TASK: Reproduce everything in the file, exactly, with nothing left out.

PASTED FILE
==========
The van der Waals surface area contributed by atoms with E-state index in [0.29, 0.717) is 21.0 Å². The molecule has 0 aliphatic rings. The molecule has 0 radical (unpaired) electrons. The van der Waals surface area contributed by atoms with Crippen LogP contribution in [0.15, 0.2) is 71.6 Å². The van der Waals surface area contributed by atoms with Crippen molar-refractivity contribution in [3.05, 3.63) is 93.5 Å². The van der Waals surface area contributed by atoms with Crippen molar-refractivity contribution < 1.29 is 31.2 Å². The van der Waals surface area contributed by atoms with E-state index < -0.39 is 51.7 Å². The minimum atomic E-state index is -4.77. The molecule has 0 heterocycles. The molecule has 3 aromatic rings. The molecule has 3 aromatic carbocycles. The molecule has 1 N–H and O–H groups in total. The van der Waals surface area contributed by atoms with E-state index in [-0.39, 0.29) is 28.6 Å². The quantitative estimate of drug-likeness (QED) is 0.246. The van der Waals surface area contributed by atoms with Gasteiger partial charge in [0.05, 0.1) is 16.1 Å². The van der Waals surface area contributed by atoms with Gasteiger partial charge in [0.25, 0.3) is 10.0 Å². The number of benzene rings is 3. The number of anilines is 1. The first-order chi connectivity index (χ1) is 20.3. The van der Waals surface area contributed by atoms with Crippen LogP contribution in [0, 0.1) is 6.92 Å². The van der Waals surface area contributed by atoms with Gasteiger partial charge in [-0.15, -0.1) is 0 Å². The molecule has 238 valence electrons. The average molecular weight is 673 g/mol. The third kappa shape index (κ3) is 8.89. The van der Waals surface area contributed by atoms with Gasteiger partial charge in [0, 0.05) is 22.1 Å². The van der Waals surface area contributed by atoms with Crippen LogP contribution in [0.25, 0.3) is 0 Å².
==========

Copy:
The van der Waals surface area contributed by atoms with E-state index in [0.29, 0.717) is 21.0 Å². The molecule has 0 aliphatic rings. The molecule has 0 radical (unpaired) electrons. The van der Waals surface area contributed by atoms with Crippen LogP contribution in [0.15, 0.2) is 71.6 Å². The van der Waals surface area contributed by atoms with Crippen molar-refractivity contribution in [3.05, 3.63) is 93.5 Å². The van der Waals surface area contributed by atoms with Crippen molar-refractivity contribution < 1.29 is 31.2 Å². The van der Waals surface area contributed by atoms with E-state index < -0.39 is 51.7 Å². The minimum atomic E-state index is -4.77. The molecule has 0 heterocycles. The molecule has 3 aromatic rings. The molecule has 3 aromatic carbocycles. The molecule has 1 N–H and O–H groups in total. The van der Waals surface area contributed by atoms with E-state index in [-0.39, 0.29) is 28.6 Å². The quantitative estimate of drug-likeness (QED) is 0.246. The van der Waals surface area contributed by atoms with Gasteiger partial charge in [0.05, 0.1) is 16.1 Å². The van der Waals surface area contributed by atoms with Gasteiger partial charge in [0.25, 0.3) is 10.0 Å². The number of benzene rings is 3. The number of anilines is 1. The first-order chi connectivity index (χ1) is 20.3. The van der Waals surface area contributed by atoms with Crippen LogP contribution in [0, 0.1) is 6.92 Å². The van der Waals surface area contributed by atoms with Gasteiger partial charge in [-0.15, -0.1) is 0 Å². The molecule has 238 valence electrons. The average molecular weight is 673 g/mol. The third kappa shape index (κ3) is 8.89. The van der Waals surface area contributed by atoms with Gasteiger partial charge in [0, 0.05) is 22.1 Å². The van der Waals surface area contributed by atoms with Crippen LogP contribution in [0.25, 0.3) is 0 Å².